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N2 - Safety is the most important responsibility of anyone involved in highway transportation. This applies at all stages from initial design, selection of materials to use of the highway by the user. However, it has been found that some aggregates perform better than expected whilst others give a lower in-service skid resistance. This is not unexpected as surfacing aggregate is now used in ways that were not considered in the development of skid resistance standards and specification recommendations that have been used as the basis for many countries throughout the world. Criteria such as noise, negative texture, spray generation, layer thickness, availability and cost of limited sources of high PSV aggregate have resulted in a shift towards thinner, smoother and quieter surfacings. To achieve higher performance these materials typically require the use of modified bitumen or have thicker coatings of bitumen to hold the aggregate particles together. Given that bitumen has poor wet skid resistance, the early life safety of such materials is an issue that needs consideration. The research outlined in this paper considers whether it is possible to develop predictive models that address this issue. A laboratory evaluation using a range of aggregate and bitumen types is detailed. It was decided to use the standard accelerated polishing apparatus used to determine PSV values. The research has shown the effect of rock type, bitumen type and test conditions such as the presence of water on the development of early life skid resistance of test samples in the laboratory. Road-trial data has been obtained from a range of asphalt surfacing types. These have been periodically assessed using a GripTester to assess how their skid resistance has developed from initial construction. The research has shown how the safety of new road surfacings may be better predicted so as to minimize risk to the user whilst helping to improve the performance of asphalt road surfacings.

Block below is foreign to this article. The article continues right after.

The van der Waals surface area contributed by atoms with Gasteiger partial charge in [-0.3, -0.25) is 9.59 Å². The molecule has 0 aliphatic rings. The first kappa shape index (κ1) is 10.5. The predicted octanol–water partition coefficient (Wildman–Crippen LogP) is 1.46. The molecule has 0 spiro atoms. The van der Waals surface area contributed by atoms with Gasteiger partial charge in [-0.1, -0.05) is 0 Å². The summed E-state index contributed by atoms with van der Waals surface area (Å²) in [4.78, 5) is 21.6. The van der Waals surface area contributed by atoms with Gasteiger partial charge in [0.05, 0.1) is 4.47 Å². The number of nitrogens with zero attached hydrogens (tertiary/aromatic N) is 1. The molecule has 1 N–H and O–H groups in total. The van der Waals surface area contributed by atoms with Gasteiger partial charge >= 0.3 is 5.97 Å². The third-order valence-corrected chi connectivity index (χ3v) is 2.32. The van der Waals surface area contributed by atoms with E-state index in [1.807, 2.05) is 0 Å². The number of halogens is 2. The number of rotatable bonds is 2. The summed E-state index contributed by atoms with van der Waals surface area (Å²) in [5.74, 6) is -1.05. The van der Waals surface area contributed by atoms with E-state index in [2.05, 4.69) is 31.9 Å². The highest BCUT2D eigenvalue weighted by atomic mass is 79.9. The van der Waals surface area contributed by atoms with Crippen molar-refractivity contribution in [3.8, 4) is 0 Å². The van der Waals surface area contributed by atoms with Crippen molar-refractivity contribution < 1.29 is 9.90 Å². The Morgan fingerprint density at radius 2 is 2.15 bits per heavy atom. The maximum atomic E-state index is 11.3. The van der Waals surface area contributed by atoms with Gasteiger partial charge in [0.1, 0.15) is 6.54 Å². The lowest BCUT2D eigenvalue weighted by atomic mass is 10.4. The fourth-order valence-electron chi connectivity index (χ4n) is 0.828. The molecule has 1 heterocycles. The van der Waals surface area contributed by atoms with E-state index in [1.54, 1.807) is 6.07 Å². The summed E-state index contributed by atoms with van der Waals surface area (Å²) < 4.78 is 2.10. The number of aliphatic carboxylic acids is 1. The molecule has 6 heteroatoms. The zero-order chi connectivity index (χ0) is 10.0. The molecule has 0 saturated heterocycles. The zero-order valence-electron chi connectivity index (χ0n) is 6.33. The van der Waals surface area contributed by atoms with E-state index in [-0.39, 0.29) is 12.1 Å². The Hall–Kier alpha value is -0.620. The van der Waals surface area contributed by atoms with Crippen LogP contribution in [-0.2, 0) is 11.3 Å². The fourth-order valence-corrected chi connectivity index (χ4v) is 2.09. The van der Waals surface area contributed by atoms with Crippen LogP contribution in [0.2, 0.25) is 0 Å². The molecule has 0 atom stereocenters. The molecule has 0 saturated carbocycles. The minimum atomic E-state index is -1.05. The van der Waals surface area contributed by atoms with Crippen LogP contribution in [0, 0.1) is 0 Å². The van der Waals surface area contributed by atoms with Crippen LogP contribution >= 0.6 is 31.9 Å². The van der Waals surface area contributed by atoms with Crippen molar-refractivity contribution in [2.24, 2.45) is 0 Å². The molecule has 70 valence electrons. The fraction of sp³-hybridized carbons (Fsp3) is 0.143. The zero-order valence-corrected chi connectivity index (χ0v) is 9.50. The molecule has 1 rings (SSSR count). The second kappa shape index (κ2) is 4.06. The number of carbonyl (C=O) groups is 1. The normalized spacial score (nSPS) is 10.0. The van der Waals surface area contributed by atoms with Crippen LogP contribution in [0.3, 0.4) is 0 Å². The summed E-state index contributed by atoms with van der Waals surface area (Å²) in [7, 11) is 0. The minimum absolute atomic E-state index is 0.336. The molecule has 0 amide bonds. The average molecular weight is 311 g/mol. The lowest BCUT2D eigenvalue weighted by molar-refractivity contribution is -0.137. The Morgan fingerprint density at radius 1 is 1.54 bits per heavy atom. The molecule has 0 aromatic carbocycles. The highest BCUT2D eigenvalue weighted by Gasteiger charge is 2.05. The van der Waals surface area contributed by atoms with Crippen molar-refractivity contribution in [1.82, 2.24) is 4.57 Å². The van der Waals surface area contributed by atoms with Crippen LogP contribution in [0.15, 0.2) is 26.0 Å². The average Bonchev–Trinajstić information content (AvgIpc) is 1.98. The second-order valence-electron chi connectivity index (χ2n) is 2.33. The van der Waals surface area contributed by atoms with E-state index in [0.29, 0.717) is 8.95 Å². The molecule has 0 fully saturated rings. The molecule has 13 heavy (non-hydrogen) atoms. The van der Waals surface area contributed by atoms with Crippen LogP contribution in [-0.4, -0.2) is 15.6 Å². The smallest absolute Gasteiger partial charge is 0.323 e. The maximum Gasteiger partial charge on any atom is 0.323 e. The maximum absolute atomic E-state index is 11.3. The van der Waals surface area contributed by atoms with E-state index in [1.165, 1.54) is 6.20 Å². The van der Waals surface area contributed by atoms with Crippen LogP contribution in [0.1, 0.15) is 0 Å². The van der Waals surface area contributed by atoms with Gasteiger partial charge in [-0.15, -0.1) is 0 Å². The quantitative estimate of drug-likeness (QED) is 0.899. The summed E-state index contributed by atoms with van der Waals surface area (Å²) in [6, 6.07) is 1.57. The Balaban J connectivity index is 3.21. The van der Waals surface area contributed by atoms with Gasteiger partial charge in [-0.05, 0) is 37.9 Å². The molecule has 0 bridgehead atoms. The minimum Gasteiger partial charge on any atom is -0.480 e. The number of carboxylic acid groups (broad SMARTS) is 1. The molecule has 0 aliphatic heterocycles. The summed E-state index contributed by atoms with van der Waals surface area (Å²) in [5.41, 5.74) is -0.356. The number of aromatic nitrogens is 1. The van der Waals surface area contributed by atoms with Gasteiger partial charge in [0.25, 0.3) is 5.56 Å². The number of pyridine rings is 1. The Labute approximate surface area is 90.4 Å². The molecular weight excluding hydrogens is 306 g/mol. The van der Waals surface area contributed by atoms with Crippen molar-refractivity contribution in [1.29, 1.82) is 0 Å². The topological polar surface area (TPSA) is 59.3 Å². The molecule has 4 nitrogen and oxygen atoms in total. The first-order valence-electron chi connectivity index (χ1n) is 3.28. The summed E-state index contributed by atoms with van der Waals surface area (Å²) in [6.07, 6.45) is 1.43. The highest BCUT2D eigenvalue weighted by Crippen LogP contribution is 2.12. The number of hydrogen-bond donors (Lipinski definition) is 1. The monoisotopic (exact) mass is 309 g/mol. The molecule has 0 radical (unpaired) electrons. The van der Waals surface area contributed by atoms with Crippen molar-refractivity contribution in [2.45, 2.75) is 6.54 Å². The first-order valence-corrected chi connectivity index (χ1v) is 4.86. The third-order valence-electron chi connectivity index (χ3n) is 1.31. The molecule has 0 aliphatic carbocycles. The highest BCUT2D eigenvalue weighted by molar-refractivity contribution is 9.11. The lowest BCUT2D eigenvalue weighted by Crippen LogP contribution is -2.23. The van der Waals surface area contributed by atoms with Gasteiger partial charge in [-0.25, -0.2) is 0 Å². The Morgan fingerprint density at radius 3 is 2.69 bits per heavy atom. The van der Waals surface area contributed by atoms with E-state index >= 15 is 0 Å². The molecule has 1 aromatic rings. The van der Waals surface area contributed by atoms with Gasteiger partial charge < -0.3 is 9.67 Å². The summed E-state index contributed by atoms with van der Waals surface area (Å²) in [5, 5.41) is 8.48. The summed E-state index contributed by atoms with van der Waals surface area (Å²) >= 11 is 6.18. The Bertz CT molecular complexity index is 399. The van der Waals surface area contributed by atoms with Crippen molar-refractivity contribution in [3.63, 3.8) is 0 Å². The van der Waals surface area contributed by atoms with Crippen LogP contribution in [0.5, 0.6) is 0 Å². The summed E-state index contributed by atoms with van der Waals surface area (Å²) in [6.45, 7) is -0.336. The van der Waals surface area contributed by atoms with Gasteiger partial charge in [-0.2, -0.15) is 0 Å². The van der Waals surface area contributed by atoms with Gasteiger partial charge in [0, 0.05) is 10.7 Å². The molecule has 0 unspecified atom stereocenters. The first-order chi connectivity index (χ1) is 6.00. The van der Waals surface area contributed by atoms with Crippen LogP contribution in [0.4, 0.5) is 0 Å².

AB - Safety is the most important responsibility of anyone involved in highway transportation. This applies at all stages from initial design, selection of materials to use of the highway by the user. However, it has been found that some aggregates perform better than expected whilst others give a lower in-service skid resistance. This is not unexpected as surfacing aggregate is now used in ways that were not considered in the development of skid resistance standards and specification recommendations that have been used as the basis for many countries throughout the world. Criteria such as noise, negative texture, spray generation, layer thickness, availability and cost of limited sources of high PSV aggregate have resulted in a shift towards thinner, smoother and quieter surfacings. To achieve higher performance these materials typically require the use of modified bitumen or have thicker coatings of bitumen to hold the aggregate particles together. Given that bitumen has poor wet skid resistance, the early life safety of such materials is an issue that needs consideration. The research outlined in this paper considers whether it is possible to develop predictive models that address this issue. A laboratory evaluation using a range of aggregate and bitumen types is detailed. It was decided to use the standard accelerated polishing apparatus used to determine PSV values. The research has shown the effect of rock type, bitumen type and test conditions such as the presence of water on the development of early life skid resistance of test samples in the laboratory. Road-trial data has been obtained from a range of asphalt surfacing types. These have been periodically assessed using a GripTester to assess how their skid resistance has developed from initial construction. The research has shown how the safety of new road surfacings may be better predicted so as to minimize risk to the user whilst helping to improve the performance of asphalt road surfacings.

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Woodward D, Woodside A, Jellie J. Predicting the early life skid resistance of asphalt surfacings. In Partl MN, editor, Unknown Host Publication. 2003. p. 198-204